|US20030114927 *||Nov 18, 2002||Jun 19, 2003||Toshiyuki Nagamoto||Intraocular ring assembly and artificial lens kit|
|US20030135272 *||Jan 14, 2003||Jul 17, 2003||Advanced Medical Optics, Inc.||Accommodating intraocular lens with integral capsular bag ring|
|USRE25286||Nov 18, 1957||Nov 13, 1962||Bifocal corneal contact lens|
|USRE32525||Nov 13, 1985||Oct 20, 1987||Universal intraocular lens and a method of measuring an eye chamber size|
|1||AMO Specs, Model AC-218, 1992.|
|2||Chiron Vision, Nuvita MA20, 1997.|
|3||Fechner et al. J Cataract Refract. Surg Jan. 24, 1998.|
|4||Mandell, Contact Lens Practice, 4<SUP>TH </SUP>ED.|
|5||Menzo et al. J Cataract Refract. Surg Aug. 24, 1998.|
|6||Partial Program Re: ASCRS Symposium, Showing Video Tape Shown Between Apr. 10-14 1999.|
|7||Thornton, Accommodation in Pseudophakia 25, P159.|
|8||U.S. Appl. No. 09/390,380 Filed Sep. 3, 1999.|
|9||U.S. Appl. No. 09/522,326 Filed Mar. 9, 2000.|
|10||U.S. Appl. No. 09/532,910 Filed Mar. 22, 2000.|
|11||U.S. Appl. No. 09/565,036 Filed May 3, 2000.|
|12||U.S. Appl. No. 09/631,223 Filed Aug. 2, 2000.|
|13||U.S. Appl. No. 09/656,661 Filed Sep. 7, 2000.|
|14||U.S. Appl. No. 09/657,251 Filed Sep. 7, 2000.|
|15||U.S. Appl. No. 09/657,325 Filed Sep. 7, 2000.|
|16||U.S. Appl. No. 09/721,072 Filed Nov. 22, 2000.|
|17||U.S. Appl. No. 09/795,929 Filed Feb. 28, 2001.|
|18||U.S. Appl. No. 09/822,040 Filed Mar. 30, 2001.|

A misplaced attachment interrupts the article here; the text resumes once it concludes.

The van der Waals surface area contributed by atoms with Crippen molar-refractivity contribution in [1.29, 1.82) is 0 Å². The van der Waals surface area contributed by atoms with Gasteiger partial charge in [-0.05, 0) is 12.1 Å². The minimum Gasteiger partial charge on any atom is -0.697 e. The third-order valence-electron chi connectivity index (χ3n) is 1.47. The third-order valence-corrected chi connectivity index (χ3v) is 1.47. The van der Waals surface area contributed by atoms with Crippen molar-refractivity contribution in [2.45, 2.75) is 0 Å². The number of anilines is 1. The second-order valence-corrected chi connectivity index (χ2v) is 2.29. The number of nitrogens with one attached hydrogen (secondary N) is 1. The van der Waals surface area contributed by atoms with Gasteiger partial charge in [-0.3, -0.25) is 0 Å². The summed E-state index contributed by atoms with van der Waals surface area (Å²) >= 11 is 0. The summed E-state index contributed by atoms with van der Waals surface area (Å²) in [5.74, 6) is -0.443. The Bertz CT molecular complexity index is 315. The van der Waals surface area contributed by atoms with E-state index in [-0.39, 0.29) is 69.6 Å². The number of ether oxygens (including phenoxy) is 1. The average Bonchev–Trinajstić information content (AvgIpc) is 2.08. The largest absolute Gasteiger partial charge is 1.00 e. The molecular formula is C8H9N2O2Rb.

|19||Video Tape "New Elliptical Accom. IOL for Cataract Surgery" Shown at ASCRS Symposium on Apr. 10, 1999.|
|Citing Patent||Filing date||Publication date||Applicant||Title|
|US8167941||Dec 23, 2008||May 1, 2012||Forsight Labs, Llc||Intraocular, accommodating lens and methods of use|
|US8297473||Nov 7, 2007||Oct 30, 2012||Dixie Consumer Products Llc||Cutlery dispenser and method of dispensing cutlery|
|US8414646||Dec 22, 2008||Apr 9, 2013||Forsight Labs, Llc||Intraocular, accommodating lens and methods of use|
|US8715346||Apr 8, 2013||May 6, 2014||Forsight Labs, Llc||Intraocular, accommodating lens and methods of use|
|US8852275||Sep 21, 2007||Oct 7, 2014||Kyong Jin Park||Intraocular lens supporter|
|US9050765||Mar 14, 2012||Jun 9, 2015||Forsight Labs, Llc||Intraocular, accommodating lens and methods of use|
|US9078744 *||Feb 3, 2010||Jul 14, 2015||Novartis Ag||Single optic accommodative intraocular lens system|
|US9107748||Jan 22, 2014||Aug 18, 2015||Forsight Labs, Llc||Intraocular, accommodating lens and methods of use|
|US20100204788 *||Aug 12, 2010||Stephen Van Noy||Single optic accommodative intraocular lens system|
|US20130304205 *||Jul 17, 2013||Nov 14, 2013||Insight Innovations, Llc||Intraocular Lens Cell Migration Inhibition System|
|WO2008108523A1 *||Sep 21, 2007||Sep 12, 2008||Kyong Jin Park||Intraocular lens supporter|
|U.S. Classification||623/6.37, 623/6.41|
|Cooperative Classification||A61F2/1613, A61F2/1694, A61F2/1629|
|European Classification||A61F2/16B4L, A61F2/16B, A61F2/16S|
|Aug 26, 2002||AS||Assignment|
Owner name: ADVANCED MEDICAL OPTICS, INC., CALIFORNIA
Free format text: ASSIGNMENT OF ASSIGNORS INTEREST;ASSIGNOR:MCNICHOLAS, THOMAS;REEL/FRAME:013235/0733
Effective date: 20020724
|Jun 29, 2007||AS||Assignment|
Owner name: BANK OF AMERICA, N.A., AS ADMINISTRATIVE AGENT,NOR
Free format text: INTELLECTUAL PROPERTY SECURITY AGREEMENT;ASSIGNOR:ADVANCED MEDICAL OPTICS, INC.;REEL/FRAME:019501/0069
Effective date: 20070402
|Feb 27, 2009||AS||Assignment|
Owner name: ADVANCED MEDICAL OPTICS, INC.,CALIFORNIA
Free format text: RELEASE BY SECURED PARTY;ASSIGNOR:BANK OF AMERICA, N.A. AS ADMINISTRATIVE AGENT;REEL/FRAME:022320/0427
Effective date: 20090225
|Jun 8, 2009||FPAY||Fee payment|
Year of fee payment: 4
|Mar 18, 2013||FPAY||Fee payment|
Year of fee payment: 8